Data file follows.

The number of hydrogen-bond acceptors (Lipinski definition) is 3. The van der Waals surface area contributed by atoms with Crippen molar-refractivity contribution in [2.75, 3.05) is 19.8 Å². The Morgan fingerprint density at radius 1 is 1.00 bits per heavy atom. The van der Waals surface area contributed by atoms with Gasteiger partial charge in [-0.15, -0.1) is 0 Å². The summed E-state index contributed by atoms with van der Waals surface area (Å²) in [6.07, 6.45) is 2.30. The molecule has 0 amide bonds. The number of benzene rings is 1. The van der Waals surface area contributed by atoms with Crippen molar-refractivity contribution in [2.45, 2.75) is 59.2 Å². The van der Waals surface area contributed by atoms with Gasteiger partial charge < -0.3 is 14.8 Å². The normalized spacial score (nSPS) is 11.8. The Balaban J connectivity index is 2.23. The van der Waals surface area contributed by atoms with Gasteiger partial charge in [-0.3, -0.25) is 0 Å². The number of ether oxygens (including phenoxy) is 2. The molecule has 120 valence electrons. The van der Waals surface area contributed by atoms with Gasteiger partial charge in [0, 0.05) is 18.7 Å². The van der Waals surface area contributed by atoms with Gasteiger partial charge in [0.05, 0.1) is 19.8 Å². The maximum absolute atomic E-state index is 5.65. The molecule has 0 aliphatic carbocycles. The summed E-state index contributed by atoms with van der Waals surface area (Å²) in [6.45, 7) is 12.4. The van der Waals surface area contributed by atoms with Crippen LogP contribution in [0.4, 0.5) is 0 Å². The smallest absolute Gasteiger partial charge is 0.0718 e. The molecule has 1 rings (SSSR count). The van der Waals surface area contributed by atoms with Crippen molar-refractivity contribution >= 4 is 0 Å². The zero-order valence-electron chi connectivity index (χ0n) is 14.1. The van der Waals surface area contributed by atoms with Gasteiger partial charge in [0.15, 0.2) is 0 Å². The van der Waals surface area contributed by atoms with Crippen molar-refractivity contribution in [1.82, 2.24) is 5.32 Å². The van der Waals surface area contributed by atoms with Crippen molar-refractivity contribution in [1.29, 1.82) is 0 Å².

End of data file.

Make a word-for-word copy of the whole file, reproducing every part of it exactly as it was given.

The number of hydrogen-bond acceptors (Lipinski definition) is 3. The van der Waals surface area contributed by atoms with Crippen molar-refractivity contribution in [2.75, 3.05) is 19.8 Å². The Morgan fingerprint density at radius 1 is 1.00 bits per heavy atom. The van der Waals surface area contributed by atoms with Gasteiger partial charge in [-0.15, -0.1) is 0 Å². The summed E-state index contributed by atoms with van der Waals surface area (Å²) in [6.07, 6.45) is 2.30. The molecule has 0 amide bonds. The number of benzene rings is 1. The van der Waals surface area contributed by atoms with Crippen molar-refractivity contribution in [2.45, 2.75) is 59.2 Å². The van der Waals surface area contributed by atoms with Gasteiger partial charge < -0.3 is 14.8 Å². The normalized spacial score (nSPS) is 11.8. The Balaban J connectivity index is 2.23. The van der Waals surface area contributed by atoms with Gasteiger partial charge in [-0.3, -0.25) is 0 Å². The number of ether oxygens (including phenoxy) is 2. The molecule has 120 valence electrons. The van der Waals surface area contributed by atoms with Gasteiger partial charge in [0, 0.05) is 18.7 Å². The van der Waals surface area contributed by atoms with Gasteiger partial charge in [0.05, 0.1) is 19.8 Å². The maximum absolute atomic E-state index is 5.65. The molecule has 0 aliphatic carbocycles. The summed E-state index contributed by atoms with van der Waals surface area (Å²) in [6.45, 7) is 12.4. The van der Waals surface area contributed by atoms with Crippen LogP contribution in [0.4, 0.5) is 0 Å². The smallest absolute Gasteiger partial charge is 0.0718 e. The molecule has 1 rings (SSSR count). The van der Waals surface area contributed by atoms with Crippen molar-refractivity contribution >= 4 is 0 Å². The zero-order valence-electron chi connectivity index (χ0n) is 14.1. The van der Waals surface area contributed by atoms with Gasteiger partial charge in [0.15, 0.2) is 0 Å². The van der Waals surface area contributed by atoms with Crippen molar-refractivity contribution in [1.82, 2.24) is 5.32 Å². The van der Waals surface area contributed by atoms with Crippen molar-refractivity contribution in [1.29, 1.82) is 0 Å².